Ruby, Rails, Firefox, Anime, Mac
In: Web development17 Jun 2004
This issue has wasted a good part of a day trying to figure out why my database-driven pages failed to work correctly after dumping a database from my Windows dev machine into a Linux box – I just had to whine about this.
Following database naming conventions (actually, there are many, not all of which advocate using mixed case naming schemes), I decided to use mixed case table names when developing on my Windows box. So a table containing localization (or L10n) information for widgets would be named `Widget_L10n`, and the lookup table for widget to purchases would be named `Widget_Purchases`. No problem. Everything worked fine on the dev machine.
When the time came to move into live testing, I dumped the contents of the database into a file and proceeded to import into the production database server. Of course, nothing worked. I checked the database contents – everything was there. I checked the scripts – everything was good to go; if it works in the dev machine, it should rightly work in the production. I then checked the dump file, thinking it unlikely that something was wrong there but checking anyway – everything seemed fine. I went back to the MySQL client (I was using MySQL Front) and it hit me – the table names were in lowercase. And the PHP scripts were (correctly) using the mixed-case table names. Gah! The database dump file contained queries with the table names in lowercase, so they were lowercase in the Linux box while I was using queries with mixed-case names. At that point I hated myself for forgetting how MySQL stores table names – as a name of the file that stores the table. The manual said so and I even read that before.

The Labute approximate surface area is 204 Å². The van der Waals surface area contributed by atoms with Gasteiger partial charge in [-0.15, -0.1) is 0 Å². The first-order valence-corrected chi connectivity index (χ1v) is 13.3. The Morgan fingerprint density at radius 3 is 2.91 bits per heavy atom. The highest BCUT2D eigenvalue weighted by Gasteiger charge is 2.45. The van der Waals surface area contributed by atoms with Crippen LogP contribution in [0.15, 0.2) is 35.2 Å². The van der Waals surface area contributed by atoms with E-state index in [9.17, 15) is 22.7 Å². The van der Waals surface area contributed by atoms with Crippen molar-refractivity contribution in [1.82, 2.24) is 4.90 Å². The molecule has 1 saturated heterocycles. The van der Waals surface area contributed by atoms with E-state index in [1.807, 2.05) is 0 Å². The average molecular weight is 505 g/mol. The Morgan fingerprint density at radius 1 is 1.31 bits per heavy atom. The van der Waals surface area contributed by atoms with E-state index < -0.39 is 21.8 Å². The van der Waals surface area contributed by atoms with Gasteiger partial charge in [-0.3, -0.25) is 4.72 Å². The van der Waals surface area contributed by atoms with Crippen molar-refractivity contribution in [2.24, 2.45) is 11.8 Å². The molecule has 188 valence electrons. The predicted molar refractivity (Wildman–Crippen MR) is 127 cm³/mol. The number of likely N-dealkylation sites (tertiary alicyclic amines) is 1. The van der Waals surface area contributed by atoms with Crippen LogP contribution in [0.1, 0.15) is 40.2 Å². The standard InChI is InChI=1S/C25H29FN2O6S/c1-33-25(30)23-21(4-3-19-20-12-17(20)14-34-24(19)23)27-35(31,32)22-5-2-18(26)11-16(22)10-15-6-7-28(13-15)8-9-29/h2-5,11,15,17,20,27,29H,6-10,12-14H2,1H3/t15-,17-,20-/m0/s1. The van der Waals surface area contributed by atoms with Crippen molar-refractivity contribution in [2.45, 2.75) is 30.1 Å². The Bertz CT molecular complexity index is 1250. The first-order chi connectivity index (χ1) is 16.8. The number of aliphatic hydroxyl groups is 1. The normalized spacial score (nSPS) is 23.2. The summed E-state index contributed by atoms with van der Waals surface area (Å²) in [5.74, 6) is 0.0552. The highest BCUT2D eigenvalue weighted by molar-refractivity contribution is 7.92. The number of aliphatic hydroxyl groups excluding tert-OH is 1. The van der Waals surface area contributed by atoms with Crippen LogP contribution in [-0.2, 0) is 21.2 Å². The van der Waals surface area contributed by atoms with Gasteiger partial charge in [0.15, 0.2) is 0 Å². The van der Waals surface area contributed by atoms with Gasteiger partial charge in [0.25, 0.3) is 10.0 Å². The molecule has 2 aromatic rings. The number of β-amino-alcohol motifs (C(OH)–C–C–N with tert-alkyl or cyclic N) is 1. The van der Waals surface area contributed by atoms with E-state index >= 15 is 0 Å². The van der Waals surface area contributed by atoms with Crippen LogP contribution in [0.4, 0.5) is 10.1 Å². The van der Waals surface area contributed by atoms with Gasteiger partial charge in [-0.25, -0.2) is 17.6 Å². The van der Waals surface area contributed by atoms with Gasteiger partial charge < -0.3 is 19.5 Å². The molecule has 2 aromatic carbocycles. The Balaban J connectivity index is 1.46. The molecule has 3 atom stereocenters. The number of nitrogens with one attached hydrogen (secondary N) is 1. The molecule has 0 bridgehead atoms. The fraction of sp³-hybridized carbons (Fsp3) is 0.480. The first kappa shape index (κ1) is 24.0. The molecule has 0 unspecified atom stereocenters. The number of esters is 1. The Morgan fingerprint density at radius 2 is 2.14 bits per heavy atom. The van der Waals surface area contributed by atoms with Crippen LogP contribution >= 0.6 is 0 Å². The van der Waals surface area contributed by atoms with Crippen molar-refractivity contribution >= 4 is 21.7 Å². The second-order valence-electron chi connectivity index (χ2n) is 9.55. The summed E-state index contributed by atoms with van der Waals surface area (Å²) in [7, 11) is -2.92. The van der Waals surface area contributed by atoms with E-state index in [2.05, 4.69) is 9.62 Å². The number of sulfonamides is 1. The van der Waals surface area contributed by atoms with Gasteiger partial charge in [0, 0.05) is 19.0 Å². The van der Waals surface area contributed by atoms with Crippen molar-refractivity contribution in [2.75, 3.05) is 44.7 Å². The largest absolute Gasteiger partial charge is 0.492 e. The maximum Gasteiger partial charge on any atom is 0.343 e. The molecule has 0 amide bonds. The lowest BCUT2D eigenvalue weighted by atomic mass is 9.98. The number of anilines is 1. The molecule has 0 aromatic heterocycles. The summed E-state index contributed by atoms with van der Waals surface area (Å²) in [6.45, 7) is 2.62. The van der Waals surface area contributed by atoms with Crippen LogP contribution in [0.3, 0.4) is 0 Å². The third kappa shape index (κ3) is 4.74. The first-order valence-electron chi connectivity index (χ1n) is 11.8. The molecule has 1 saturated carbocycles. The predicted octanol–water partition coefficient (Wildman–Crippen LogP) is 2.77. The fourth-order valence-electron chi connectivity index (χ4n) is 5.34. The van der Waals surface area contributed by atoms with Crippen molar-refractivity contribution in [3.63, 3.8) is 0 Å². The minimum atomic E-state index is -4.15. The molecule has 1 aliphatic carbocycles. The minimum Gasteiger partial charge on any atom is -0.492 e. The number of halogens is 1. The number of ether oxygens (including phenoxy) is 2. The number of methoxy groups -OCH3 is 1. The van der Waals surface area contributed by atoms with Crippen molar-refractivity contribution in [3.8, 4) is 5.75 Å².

Lesson learnt: use all lowercase identifier names in MySQL for portability across Windows and operating/file systems where lettercase matters (such as Linux and Mac OX X UFS volumes). Throw the existing database naming conventions you have out the door.